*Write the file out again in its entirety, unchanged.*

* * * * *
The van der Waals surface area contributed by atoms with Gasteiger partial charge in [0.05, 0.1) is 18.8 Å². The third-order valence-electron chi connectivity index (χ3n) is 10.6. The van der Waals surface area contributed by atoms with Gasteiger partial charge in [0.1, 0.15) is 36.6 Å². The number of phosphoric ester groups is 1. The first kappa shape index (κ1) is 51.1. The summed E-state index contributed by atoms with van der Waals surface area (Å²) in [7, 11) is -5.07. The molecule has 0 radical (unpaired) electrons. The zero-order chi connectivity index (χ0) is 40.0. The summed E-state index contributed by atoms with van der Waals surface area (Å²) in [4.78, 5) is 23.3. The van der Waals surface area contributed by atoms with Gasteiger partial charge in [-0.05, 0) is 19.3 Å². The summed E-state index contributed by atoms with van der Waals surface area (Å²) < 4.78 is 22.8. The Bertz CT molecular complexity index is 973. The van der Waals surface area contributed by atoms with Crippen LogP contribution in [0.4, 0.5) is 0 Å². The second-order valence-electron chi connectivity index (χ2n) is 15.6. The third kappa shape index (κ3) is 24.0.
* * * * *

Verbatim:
The van der Waals surface area contributed by atoms with Gasteiger partial charge in [0.05, 0.1) is 18.8 Å². The third-order valence-electron chi connectivity index (χ3n) is 10.6. The van der Waals surface area contributed by atoms with Gasteiger partial charge in [0.1, 0.15) is 36.6 Å². The number of phosphoric ester groups is 1. The first kappa shape index (κ1) is 51.1. The summed E-state index contributed by atoms with van der Waals surface area (Å²) in [7, 11) is -5.07. The molecule has 0 radical (unpaired) electrons. The zero-order chi connectivity index (χ0) is 40.0. The summed E-state index contributed by atoms with van der Waals surface area (Å²) in [4.78, 5) is 23.3. The van der Waals surface area contributed by atoms with Gasteiger partial charge in [-0.05, 0) is 19.3 Å². The summed E-state index contributed by atoms with van der Waals surface area (Å²) < 4.78 is 22.8. The Bertz CT molecular complexity index is 973. The van der Waals surface area contributed by atoms with Crippen LogP contribution in [0.4, 0.5) is 0 Å². The second-order valence-electron chi connectivity index (χ2n) is 15.6. The third kappa shape index (κ3) is 24.0.